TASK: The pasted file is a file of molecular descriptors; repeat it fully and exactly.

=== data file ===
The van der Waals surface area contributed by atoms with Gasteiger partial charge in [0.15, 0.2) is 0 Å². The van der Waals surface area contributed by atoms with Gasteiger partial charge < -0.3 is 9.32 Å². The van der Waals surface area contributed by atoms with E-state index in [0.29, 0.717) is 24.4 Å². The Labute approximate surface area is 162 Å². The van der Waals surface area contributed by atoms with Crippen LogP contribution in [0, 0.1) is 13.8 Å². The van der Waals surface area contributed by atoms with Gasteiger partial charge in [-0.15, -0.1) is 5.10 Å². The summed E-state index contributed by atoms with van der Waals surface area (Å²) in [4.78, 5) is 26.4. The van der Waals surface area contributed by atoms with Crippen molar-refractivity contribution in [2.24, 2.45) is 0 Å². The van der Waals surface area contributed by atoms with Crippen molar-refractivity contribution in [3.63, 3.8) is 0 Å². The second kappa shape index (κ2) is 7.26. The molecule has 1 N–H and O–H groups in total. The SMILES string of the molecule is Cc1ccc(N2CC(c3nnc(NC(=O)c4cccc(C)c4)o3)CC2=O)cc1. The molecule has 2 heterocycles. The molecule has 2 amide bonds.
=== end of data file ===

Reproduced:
The van der Waals surface area contributed by atoms with Gasteiger partial charge in [0.15, 0.2) is 0 Å². The van der Waals surface area contributed by atoms with Gasteiger partial charge < -0.3 is 9.32 Å². The van der Waals surface area contributed by atoms with E-state index in [0.29, 0.717) is 24.4 Å². The Labute approximate surface area is 162 Å². The van der Waals surface area contributed by atoms with Crippen LogP contribution in [0, 0.1) is 13.8 Å². The van der Waals surface area contributed by atoms with Gasteiger partial charge in [-0.15, -0.1) is 5.10 Å². The summed E-state index contributed by atoms with van der Waals surface area (Å²) in [4.78, 5) is 26.4. The van der Waals surface area contributed by atoms with Crippen molar-refractivity contribution in [2.24, 2.45) is 0 Å². The van der Waals surface area contributed by atoms with Crippen molar-refractivity contribution in [3.63, 3.8) is 0 Å². The second kappa shape index (κ2) is 7.26. The molecule has 1 N–H and O–H groups in total. The SMILES string of the molecule is Cc1ccc(N2CC(c3nnc(NC(=O)c4cccc(C)c4)o3)CC2=O)cc1. The molecule has 2 heterocycles. The molecule has 2 amide bonds.